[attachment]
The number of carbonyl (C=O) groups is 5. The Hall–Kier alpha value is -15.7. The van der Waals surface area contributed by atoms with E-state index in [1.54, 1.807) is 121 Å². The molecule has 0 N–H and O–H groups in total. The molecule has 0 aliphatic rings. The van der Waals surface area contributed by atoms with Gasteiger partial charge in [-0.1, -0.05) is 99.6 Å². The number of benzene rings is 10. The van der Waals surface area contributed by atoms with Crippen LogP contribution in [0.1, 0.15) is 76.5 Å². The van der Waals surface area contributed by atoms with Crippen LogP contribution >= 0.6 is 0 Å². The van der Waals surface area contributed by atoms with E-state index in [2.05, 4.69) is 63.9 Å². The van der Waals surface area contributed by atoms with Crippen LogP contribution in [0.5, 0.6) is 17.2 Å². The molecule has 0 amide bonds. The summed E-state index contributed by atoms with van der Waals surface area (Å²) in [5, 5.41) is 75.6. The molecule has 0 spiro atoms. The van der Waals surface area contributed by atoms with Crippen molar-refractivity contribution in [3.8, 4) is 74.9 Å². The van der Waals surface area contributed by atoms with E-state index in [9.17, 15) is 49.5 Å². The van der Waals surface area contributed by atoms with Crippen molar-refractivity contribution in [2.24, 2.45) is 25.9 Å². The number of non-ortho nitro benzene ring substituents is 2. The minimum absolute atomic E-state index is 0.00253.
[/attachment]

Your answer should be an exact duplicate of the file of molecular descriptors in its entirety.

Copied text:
The number of carbonyl (C=O) groups is 5. The Hall–Kier alpha value is -15.7. The van der Waals surface area contributed by atoms with E-state index in [1.54, 1.807) is 121 Å². The molecule has 0 N–H and O–H groups in total. The molecule has 0 aliphatic rings. The van der Waals surface area contributed by atoms with Gasteiger partial charge in [-0.1, -0.05) is 99.6 Å². The number of benzene rings is 10. The van der Waals surface area contributed by atoms with Crippen LogP contribution in [0.1, 0.15) is 76.5 Å². The van der Waals surface area contributed by atoms with Crippen LogP contribution >= 0.6 is 0 Å². The van der Waals surface area contributed by atoms with E-state index in [2.05, 4.69) is 63.9 Å². The van der Waals surface area contributed by atoms with Crippen LogP contribution in [0.5, 0.6) is 17.2 Å². The molecule has 0 amide bonds. The summed E-state index contributed by atoms with van der Waals surface area (Å²) in [5, 5.41) is 75.6. The molecule has 0 spiro atoms. The van der Waals surface area contributed by atoms with Crippen molar-refractivity contribution in [3.8, 4) is 74.9 Å². The van der Waals surface area contributed by atoms with E-state index in [9.17, 15) is 49.5 Å². The van der Waals surface area contributed by atoms with Crippen molar-refractivity contribution in [2.24, 2.45) is 25.9 Å². The number of non-ortho nitro benzene ring substituents is 2. The minimum absolute atomic E-state index is 0.00253.